Mirror neuron research, therefore, is helping scientists reinterpret the neurological underpinning of social interactions.
These studies are leading to:
- New insight into how and why we develop empathy for others.
- More knowledge about autism, schizophrenia, and other brain disorders characterized by poor social interactions.
- A new theory of the evolution of language.
- New therapies for helping stroke victims regain lost movement.
The 3 Forms of Learning might be linked with Mirror Neurons
Having read the material above concerning Mirror Neurons, you either have doubts about this part of the brain or you may found the information shared, very helpful because you can empathize with it using your own experience. For the sake of information let me cite the Major Forms of Learning.
People learn in different ways. And no one has a better learning style than anyone else. Some experts say there are as many as seven different learning styles, but it’s easier to narrow it down to three types of learning…
We’ll call them:
- Listening learners-Audio Learning
- Seeing learners-Visual Learning
- Touch / experience learners-Kinesthetic Learning
With the information given it seems that mirror neurons will likely be linked to all three types of learning giving you the ability to recreate the exact thing you just saw, felt or heard.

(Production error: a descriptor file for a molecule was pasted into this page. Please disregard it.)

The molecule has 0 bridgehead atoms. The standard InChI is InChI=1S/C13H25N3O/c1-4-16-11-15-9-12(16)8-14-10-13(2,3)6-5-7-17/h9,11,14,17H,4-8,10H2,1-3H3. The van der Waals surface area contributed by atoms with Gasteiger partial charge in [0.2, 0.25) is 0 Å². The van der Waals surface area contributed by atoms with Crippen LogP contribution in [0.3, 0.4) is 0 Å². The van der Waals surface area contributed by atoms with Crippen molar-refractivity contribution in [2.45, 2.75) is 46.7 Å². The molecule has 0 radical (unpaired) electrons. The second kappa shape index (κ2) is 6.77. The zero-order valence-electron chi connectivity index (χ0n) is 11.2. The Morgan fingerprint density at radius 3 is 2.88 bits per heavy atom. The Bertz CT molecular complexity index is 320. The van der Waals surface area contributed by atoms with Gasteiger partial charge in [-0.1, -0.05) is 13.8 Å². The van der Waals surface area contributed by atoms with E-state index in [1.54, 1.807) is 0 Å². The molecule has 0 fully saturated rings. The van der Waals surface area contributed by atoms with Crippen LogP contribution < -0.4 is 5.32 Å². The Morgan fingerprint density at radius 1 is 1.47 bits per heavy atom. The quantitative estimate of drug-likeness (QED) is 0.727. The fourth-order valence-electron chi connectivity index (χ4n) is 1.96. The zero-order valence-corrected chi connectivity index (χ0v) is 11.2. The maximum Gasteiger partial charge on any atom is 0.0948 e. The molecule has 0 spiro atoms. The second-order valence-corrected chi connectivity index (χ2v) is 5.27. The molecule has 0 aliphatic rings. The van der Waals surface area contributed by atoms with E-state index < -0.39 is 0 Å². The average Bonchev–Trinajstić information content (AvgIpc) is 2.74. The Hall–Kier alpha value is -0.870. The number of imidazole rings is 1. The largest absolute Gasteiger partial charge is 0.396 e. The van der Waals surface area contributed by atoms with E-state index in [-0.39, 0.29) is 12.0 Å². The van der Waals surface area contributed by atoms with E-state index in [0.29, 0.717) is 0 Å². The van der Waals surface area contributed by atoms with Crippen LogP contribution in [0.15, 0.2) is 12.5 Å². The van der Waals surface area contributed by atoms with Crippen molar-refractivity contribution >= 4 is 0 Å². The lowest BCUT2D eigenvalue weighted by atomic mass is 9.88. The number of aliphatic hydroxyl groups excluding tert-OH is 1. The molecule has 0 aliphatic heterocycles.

Learning A New Skill
In acquiring any kind of skill, there exists a natural learning process that coincides with the functioning if our brains. This learning process leads to what we shall call tacit knowledge-a feeling for what you are doing that is hard to put into words but easy to demonstrate in actions.And to understand how this learning process operates, it is useful to look at the greatest system ever invented for the training of skills and the achievement if tacit knowledge-the apprentice system of the Middle Ages.
This system arose as a solution to a problem: As business expanded in the Middle Ages, Masters of various crafts could no longer depend on family members to work in the shop. They needed more hands. But it was not worth it for them to bring in people who would come and go-they needed stability and time to build up skills in their workers. And so they developed the apprentice system, in which young people from approximately the ages of twelve and seventeen would enter work in a shop, signing a contract that would commit them for the term of seven years. At the end of this term, apprentices would have to pass a master test, or produce a masterwork, to prove their level of skill. Once passed, they were now elevated to the rank of journeyman and could travel wherever there was work, practicing the craft. Because few books or drawing existed at the time apprentices would learn the trade by watching Masters and imitating them as closely as possible. They learned through endless repetition and hands-on work, with very little instruction(the word ”apprentice” itself comes from the Latin prehendere, meaning to grasp with the hand).